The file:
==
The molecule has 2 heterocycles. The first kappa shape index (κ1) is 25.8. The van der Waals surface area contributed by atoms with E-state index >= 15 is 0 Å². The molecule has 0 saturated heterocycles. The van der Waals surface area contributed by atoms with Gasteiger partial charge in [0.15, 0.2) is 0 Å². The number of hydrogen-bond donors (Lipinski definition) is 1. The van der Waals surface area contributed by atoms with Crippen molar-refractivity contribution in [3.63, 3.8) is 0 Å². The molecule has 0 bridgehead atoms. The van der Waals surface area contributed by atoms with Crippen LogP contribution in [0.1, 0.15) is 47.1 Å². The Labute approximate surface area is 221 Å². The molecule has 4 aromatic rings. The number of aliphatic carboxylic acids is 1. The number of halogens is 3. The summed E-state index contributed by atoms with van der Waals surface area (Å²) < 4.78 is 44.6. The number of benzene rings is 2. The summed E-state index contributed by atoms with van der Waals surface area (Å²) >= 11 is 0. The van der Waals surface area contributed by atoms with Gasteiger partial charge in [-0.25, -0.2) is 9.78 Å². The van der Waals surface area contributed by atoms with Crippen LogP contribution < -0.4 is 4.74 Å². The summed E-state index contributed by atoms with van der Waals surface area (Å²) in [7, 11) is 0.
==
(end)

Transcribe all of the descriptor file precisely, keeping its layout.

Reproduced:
The molecule has 2 heterocycles. The first kappa shape index (κ1) is 25.8. The van der Waals surface area contributed by atoms with E-state index >= 15 is 0 Å². The molecule has 0 saturated heterocycles. The van der Waals surface area contributed by atoms with Gasteiger partial charge in [0.15, 0.2) is 0 Å². The number of hydrogen-bond donors (Lipinski definition) is 1. The van der Waals surface area contributed by atoms with Crippen molar-refractivity contribution in [3.63, 3.8) is 0 Å². The molecule has 0 bridgehead atoms. The van der Waals surface area contributed by atoms with Crippen LogP contribution in [0.1, 0.15) is 47.1 Å². The Labute approximate surface area is 221 Å². The molecule has 4 aromatic rings. The number of aliphatic carboxylic acids is 1. The number of halogens is 3. The summed E-state index contributed by atoms with van der Waals surface area (Å²) < 4.78 is 44.6. The number of benzene rings is 2. The summed E-state index contributed by atoms with van der Waals surface area (Å²) >= 11 is 0. The van der Waals surface area contributed by atoms with Gasteiger partial charge in [-0.25, -0.2) is 9.78 Å². The van der Waals surface area contributed by atoms with Crippen LogP contribution < -0.4 is 4.74 Å². The summed E-state index contributed by atoms with van der Waals surface area (Å²) in [7, 11) is 0.